Robert McLaughlin Bible Ministries
Our Lord’s fourth utterance from the Cross introduces a mystery that is very difficult for us to identify with.
Friday, March 26, 2004
He prayed, “Father, forgive them; for they know not what they do,” LUK 23:34.
When He spoke to the thief, He said, “Today you will be with me in paradise,” LUK 23:43.
JOH 19:26-27 He said to His mother, “Woman, behold, your son!” Then He said to the disciple, “Behold, your mother!”
HAB 1:13 Thine eyes are too pure to approve evil, And Thou canst not look on wickedness
This is the time when Jesus Christ “bore our sins in his own body on the tree,” 1PE 2:24.
PSA 22:1 My God, my God, why hast Thou forsaken me? Far from my deliverance are the words of my groaning.
TLJC was accustomed to address God as His Father.
This statement shows us how truly human TLJC was, that He could be forsaken by God.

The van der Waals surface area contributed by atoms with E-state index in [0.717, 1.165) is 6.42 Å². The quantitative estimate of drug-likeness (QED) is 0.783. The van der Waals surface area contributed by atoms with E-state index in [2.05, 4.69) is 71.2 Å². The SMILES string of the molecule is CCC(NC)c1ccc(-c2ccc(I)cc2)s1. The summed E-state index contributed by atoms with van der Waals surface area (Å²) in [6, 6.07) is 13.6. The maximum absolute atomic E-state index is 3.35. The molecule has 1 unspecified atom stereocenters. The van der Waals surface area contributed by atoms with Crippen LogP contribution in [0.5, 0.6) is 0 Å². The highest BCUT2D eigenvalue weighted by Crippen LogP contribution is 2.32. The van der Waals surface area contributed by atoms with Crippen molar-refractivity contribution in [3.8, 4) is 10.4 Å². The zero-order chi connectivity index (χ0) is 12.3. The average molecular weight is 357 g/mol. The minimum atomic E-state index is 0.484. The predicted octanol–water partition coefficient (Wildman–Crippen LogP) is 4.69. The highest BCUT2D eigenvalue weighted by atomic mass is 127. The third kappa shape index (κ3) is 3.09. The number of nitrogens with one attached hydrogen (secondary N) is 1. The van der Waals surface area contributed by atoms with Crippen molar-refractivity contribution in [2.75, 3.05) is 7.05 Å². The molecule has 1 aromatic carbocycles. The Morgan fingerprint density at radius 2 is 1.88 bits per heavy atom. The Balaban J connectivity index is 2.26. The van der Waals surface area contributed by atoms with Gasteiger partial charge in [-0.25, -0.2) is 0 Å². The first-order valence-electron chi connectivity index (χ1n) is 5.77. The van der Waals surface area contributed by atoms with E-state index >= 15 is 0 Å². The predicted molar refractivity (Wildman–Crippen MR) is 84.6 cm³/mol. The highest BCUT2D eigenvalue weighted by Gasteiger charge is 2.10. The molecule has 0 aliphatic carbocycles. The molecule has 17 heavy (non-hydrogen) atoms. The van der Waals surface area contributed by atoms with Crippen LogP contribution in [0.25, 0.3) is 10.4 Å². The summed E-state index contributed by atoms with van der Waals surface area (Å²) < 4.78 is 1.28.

It is hard for us to comprehend that TLJC being “Emmanuel, God with us,” and His deity and humanity being permanently united in one person, could have been forsaken by God.
He was and is the God-man who has been scourged, and spit upon, and who has died.
It was necessary for Him to be both God’s beloved Son and to be forsaken of his Father.
Our Lord Jesus Christ saw all that man had to suffer because of sin and He perceived the total sum of the miseries brought by sin upon all the past, present, and future generations of the human race.
When the body is suffering it also can affect the mind.
It was not many moments after this that He shouted “with a loud voice,” His victorious proclamation that “It is finished,” and passed from the conflict of the cross to His coronation.
Certainly this cry was not caused by unbelief.
Unbelief often makes us talk about God forgetting us when He does nothing of the kind, but our Lord Jesus Christ was a stranger to unbelief.
God did forsake His Son, but He loved Him as much when He forsook Him as at any other period.
ISA 53:10 But the Lord was pleased To crush Him, putting Him to grief; If He would render Himself as a guilt offering,
God was not angry with Him personally. God did not look upon Him as unworthy of His love.
God did not regard Him as one upon whom He could not say, “This is my beloved Son in whom I am well-pleased.”